didn’t know they had it in them. Of course, Scott Steiner (pre-1994) is
GOD, so if anyone can make them look good, it’s him. Suddenly, he hits
the Frankensteiner out of nowhere and makes the hot tag to Rick.
Steinerline and powerslam gets two. Double suplex gets two. Pier six
erupts and Doom hits a Doomsday Device-type thing for two. Rick puts
Reed on the top rope and goes for a belly-to-belly, but Simmons nails
him from behind and pushes Reed off the top, onto Rick, for the pin and
the incredibly shocking upset for the World tag team titles! Sure, this
is no big deal 9 years later when Doom is actually a big name in tag
team wrestling, but at the time this was “Holy shit” type booking. And
can you believe Reed and Simmons carried the match? Wow. ***3/4

– Tony interviews the champs.

– Main Event, NWA World title, cage match: Ric Flair v. Lex Luger. The
referee checks Woman’s gloves before the match…and actually finds
something! Man, I’ve never seen the ref actually find something on the
pre-match frisk. Luger gets a two count off a clothesline right away.
Flair tries to run and gets suplexed back in. Luger gets the gorilla
press, twice. Flair comes back with chops, which are no-sold. Luger
with a hiptoss and clothesline, then he no-sells more chops. Flair
tries to climb the cage, which is silly because the top is turned
inwards. He comes down and chops Luger, and this time Luger sells. He
rams Luger to the cage, then more chops. Flair goes to the knee in the
ring, and of course Luger is wrestling with an injured knee to begin
with. Flair with the kneedrop and delayed suplex, but Luger no-sells
and clotheslines Flair. 10 punch count, then a cross-corner whip that
leads to a Flair Flip. Luger clotheslines him coming off the top
turnbuckle and they brawl outside. Flair tries to run away again. They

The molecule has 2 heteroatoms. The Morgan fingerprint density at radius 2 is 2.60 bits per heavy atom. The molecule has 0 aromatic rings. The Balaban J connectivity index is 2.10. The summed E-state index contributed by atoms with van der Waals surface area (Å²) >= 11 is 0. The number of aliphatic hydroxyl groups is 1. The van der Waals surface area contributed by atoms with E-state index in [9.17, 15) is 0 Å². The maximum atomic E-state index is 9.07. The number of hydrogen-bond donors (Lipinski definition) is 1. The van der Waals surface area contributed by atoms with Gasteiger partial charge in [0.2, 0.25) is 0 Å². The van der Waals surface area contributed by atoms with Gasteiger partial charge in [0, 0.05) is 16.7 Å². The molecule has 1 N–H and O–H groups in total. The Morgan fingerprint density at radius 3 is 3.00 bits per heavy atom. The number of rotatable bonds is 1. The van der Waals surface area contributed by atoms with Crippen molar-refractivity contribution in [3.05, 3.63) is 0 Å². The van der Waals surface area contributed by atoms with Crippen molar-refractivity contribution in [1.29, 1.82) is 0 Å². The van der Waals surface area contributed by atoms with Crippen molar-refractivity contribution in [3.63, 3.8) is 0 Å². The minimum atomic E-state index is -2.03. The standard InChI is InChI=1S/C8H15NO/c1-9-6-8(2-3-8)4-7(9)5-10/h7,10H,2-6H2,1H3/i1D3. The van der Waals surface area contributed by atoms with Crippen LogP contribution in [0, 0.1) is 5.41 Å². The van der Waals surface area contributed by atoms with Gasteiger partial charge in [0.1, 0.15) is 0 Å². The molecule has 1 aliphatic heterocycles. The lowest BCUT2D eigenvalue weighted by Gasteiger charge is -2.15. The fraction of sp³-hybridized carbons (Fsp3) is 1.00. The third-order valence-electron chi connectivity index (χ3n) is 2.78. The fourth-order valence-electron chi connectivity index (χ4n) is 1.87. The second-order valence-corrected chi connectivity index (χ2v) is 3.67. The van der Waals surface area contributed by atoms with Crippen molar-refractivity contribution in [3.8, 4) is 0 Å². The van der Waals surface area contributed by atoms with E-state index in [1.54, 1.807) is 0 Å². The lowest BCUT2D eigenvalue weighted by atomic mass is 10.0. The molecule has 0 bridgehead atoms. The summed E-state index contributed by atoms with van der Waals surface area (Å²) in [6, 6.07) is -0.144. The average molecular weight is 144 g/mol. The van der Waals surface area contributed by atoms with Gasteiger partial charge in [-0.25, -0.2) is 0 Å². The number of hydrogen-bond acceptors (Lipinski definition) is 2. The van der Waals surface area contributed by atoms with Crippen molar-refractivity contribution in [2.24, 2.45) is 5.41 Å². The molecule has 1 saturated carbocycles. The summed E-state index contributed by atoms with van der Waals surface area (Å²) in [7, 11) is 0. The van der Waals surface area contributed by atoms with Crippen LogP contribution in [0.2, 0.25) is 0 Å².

fight on the cage and Flair gets rammed to the steel a few times.
Facefirst to the post, and Flair blades. I find that amazing because
Flair has no tape on his wrists or fingers, and yet he goes into the
blading crouch and comes up bloody, so he found a razor blade somewhere.
Back in the ring for the 10 punch count again, and then a clothesline
for two. Flair rolls out and climbs the cage again, and Flair gets
rammed into it again. Flair is doing a four-alarm bladejob here. Back
in the ring, where Luger no-sells chops and a flying forearm. Lex with
the superplex, but Luger blows out his knee on the landing. Uh oh, Lex,
don’t hold your knee when Ric Flair is around…too late. Ric The Evil
Bastard surfaces, as he punishes the knee in every way possible.
Figure-four. With the help of the ropes, of course. The Horsemen make
their way down to ringside. Luger makes the superman comeback with
three clotheslines. Another clothesline gets two. Gorilla press. Stig
runs down to take out the Horsemen, and El Gigante joins him.
Meanwhile, Lex is choking out Flair. Suddenly, the cage starts moving
up, and Barry Windham slides in. Luger gets the Rack, and Windham
breaks it up for the lame, lame DQ. The Horsemen lower the cage again
and do a beatdown of a lifetime on Luger. Still, Flair could carry a
broomstick to **** at this point, so ****1/2

The Bottom Line:

Hey, can’t really lose with this tape. If you want to see Mick Foley
jobbing to Bastion Booger and Undertaker making Johnny Ace his bitch,
then by all means track down the full PPV version, but for sane people
the home video version is super terrifico.

Very recommended.